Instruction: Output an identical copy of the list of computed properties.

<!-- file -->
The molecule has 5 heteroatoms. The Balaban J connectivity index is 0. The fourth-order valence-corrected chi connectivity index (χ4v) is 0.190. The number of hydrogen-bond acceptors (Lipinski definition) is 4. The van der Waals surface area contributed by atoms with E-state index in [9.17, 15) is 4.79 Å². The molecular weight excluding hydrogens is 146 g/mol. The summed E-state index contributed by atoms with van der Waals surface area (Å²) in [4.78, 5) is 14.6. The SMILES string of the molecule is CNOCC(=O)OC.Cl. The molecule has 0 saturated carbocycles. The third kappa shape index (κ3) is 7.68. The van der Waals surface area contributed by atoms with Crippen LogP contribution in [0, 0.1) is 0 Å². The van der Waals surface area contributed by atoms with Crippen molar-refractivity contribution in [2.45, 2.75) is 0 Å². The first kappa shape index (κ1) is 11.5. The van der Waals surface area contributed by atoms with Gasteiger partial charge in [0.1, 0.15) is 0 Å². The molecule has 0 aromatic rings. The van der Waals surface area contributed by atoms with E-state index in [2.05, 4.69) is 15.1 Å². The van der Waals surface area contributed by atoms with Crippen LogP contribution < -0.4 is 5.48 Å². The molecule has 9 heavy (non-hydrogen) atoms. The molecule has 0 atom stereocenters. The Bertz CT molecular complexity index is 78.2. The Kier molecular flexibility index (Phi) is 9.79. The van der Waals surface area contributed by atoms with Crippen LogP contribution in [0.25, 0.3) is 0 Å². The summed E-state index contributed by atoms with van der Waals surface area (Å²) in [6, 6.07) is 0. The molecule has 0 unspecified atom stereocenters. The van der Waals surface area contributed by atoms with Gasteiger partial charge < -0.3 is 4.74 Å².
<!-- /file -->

The molecule has 5 heteroatoms. The Balaban J connectivity index is 0. The fourth-order valence-corrected chi connectivity index (χ4v) is 0.190. The number of hydrogen-bond acceptors (Lipinski definition) is 4. The van der Waals surface area contributed by atoms with E-state index in [9.17, 15) is 4.79 Å². The molecular weight excluding hydrogens is 146 g/mol. The summed E-state index contributed by atoms with van der Waals surface area (Å²) in [4.78, 5) is 14.6. The SMILES string of the molecule is CNOCC(=O)OC.Cl. The molecule has 0 saturated carbocycles. The third kappa shape index (κ3) is 7.68. The van der Waals surface area contributed by atoms with Crippen LogP contribution in [0, 0.1) is 0 Å². The van der Waals surface area contributed by atoms with Crippen molar-refractivity contribution in [2.45, 2.75) is 0 Å². The first kappa shape index (κ1) is 11.5. The van der Waals surface area contributed by atoms with Gasteiger partial charge in [0.1, 0.15) is 0 Å². The molecule has 0 aromatic rings. The van der Waals surface area contributed by atoms with E-state index in [2.05, 4.69) is 15.1 Å². The van der Waals surface area contributed by atoms with Crippen LogP contribution < -0.4 is 5.48 Å². The molecule has 9 heavy (non-hydrogen) atoms. The molecule has 0 atom stereocenters. The Bertz CT molecular complexity index is 78.2. The Kier molecular flexibility index (Phi) is 9.79. The van der Waals surface area contributed by atoms with Crippen LogP contribution in [0.25, 0.3) is 0 Å². The summed E-state index contributed by atoms with van der Waals surface area (Å²) in [6, 6.07) is 0. The molecule has 0 unspecified atom stereocenters. The van der Waals surface area contributed by atoms with Gasteiger partial charge < -0.3 is 4.74 Å².